One of the big Japan stories in the English language media lately has been the case of Ikumi Yoshimatsu, the beauty queen who has taken the rare step of going public about a campaign of intimidation by Genichi Taniguchi, an executive of the talent agency K-Dash after she chose not to sign up with his company. Investigative journalist Jake Adelstein summarises the story very nicely here, but the specific complaints are detailed by Yoshimatsu as:
“Today I filed criminal charges against Genichi Taniguchi, a Japanese talent agency executive, who in December of last year grabbed me, forced his way into my dressing room and tried to abduct me. Since then, he has intimidated my family, sent private detectives to my home, tried to extort money from me and my company, slandered me in the press and has made threatening calls to my family, sponsors and business associates.”
Typically with these kinds of stories, the Japanese media has afforded it zero coverage. The main reason for that is that K-Dash is affiliated with the all-powerful talent agency octopus Burning Production, a company widely understood as an affiliate of the Yamaguchi-gumi yakuza syndicate and detailed as such in leaked police documents. News media in Japan rarely ever deals with scandals involving powerful talent agencies like Burning or Johnny & Associates for fear of being blacklisted from access to the bankable stars those agencies control.
Nevertheless, it's been reported widely in English language media, and Yoshimatsu herself has established a petition on change.org urging the Japanese government to revise the law to provide better protection for women against such harassment.
It's interesting that so much of the coverage, including the way Yoshimatsu herself frames the issue, centres around the idea of stalking and crimes against women.
Now the image we usually associate with stalking is of the lone weirdo harassing a woman he has a romantic obsession with, which is obviously a very different sort of case to the Taniguchi/Yoshimatsu case. The most obvious issue here is of the gangsterish business practices of the thugs who run still heavily yakuza-influenced talent agency system and the way the rest of the entertainment industry kowtows to them, collaborating in the blacklisting of performers who step out of line. This informal blacklisting can be seen in the way the female singer Ami Suzuki and the male rock band Glay were effectively erased from the entertainment world in the early 2000s after breaking from their former management companies, so it's not a practice that exclusively targets women.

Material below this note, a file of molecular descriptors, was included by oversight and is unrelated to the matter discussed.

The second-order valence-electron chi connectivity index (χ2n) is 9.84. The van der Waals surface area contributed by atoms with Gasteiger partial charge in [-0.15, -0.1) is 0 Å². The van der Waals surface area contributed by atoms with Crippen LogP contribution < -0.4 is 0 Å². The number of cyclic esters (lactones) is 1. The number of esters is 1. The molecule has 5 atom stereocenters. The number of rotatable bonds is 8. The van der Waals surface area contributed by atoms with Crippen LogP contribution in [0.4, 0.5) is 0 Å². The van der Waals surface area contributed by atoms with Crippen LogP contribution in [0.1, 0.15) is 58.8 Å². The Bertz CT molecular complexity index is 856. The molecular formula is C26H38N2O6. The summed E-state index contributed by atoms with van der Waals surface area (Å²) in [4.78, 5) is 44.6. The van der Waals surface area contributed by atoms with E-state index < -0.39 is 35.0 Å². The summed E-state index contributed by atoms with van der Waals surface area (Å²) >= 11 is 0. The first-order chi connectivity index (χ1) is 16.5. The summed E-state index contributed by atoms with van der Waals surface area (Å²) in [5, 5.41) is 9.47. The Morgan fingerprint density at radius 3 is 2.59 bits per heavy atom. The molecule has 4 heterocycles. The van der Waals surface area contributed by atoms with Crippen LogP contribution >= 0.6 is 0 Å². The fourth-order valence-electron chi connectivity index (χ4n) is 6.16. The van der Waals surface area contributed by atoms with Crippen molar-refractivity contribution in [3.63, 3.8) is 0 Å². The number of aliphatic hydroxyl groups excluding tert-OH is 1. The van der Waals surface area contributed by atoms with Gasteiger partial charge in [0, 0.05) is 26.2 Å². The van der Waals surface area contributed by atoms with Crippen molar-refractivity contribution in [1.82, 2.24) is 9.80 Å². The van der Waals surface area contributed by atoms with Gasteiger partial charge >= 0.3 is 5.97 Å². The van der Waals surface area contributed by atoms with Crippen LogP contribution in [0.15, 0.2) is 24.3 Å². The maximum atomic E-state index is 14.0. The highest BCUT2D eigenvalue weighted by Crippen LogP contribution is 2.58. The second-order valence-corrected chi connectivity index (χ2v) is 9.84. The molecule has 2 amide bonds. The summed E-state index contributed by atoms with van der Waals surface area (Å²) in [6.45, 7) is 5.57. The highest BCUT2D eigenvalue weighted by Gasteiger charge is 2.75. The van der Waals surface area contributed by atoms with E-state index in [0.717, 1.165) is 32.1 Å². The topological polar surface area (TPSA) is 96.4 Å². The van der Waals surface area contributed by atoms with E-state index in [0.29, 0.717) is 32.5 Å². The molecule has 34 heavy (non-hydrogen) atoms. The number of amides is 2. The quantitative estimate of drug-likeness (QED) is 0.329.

However, there are I think good reasons why this way of framing Yoshimatsu's case makes sense.
Firstly, the international media has no context by which it can relate to the ins and outs of the Japanese entertainment industry. Readers would get that it's unfair, but it doesn't touch them and their lives. The issue of crimes against women is far more effective as an emotional hook to reel people into the story and give them a way of relating it to their own lives and experiences. Given the supine Japanese media's willful blindness to the thuggish, bullying behaviour of talent agencies, using foreign language media to shame the establishment into enforcing changes is an alternative way of putting the case (albeit one that I think overestimates the capacity of the Japanese media and entertainment worlds to experience shame) and one which is most effectively done by framing it in a way that international readers will best be able to relate to.
Secondly, there is a problem in Japan of inadequate protection of women from stalking and harassment, and relating this potentially high profile story to that issue both gives it more immediacy and also could do a lot of good by way of provoking much needed action. The case of Rie Miyoshi, stabbed to death by her ex-boyfriend Hideto Kozutsumi in 2011 after the police refused to accept that a thousand threatening emails could constitute stalking is a particularly horrific example of the feeble levels of protection offered to women. Even if Yoshimatsu's case is clearly being driven by a different set of circumstances, relating it to the issue of protection of women could be a more effective way of getting action and might result in an outcome that would benefit not only Yoshimatsu herself but many other women throughout Japan.
Lastly, Japanese prime minister Shinzo Abe, despite being an evil warmongering, proto-fascist piece of shit, has officially at least stated publicly that improving women's position in society is a priority to him. His wife, Akie Abe, has come out in Yoshimatsu's support, so it makes sense that if any action is going to occur, pushing the women's rights angle again seems like the most effective course of action.
The truth is that yakuza involvement in the entertainment industry is simply an issue too few people care about, and the talent agencies' hold over public discourse is too great for any headway on that angle to be possible. As an entertainment journalist, and as a human being who hates thugs and bullies, that is a source of much frustration to me, but on this at least, Ikumi Yoshimatsu appears to be a smart operator, so good luck to her and let's hope she makes progress where so many others have failed.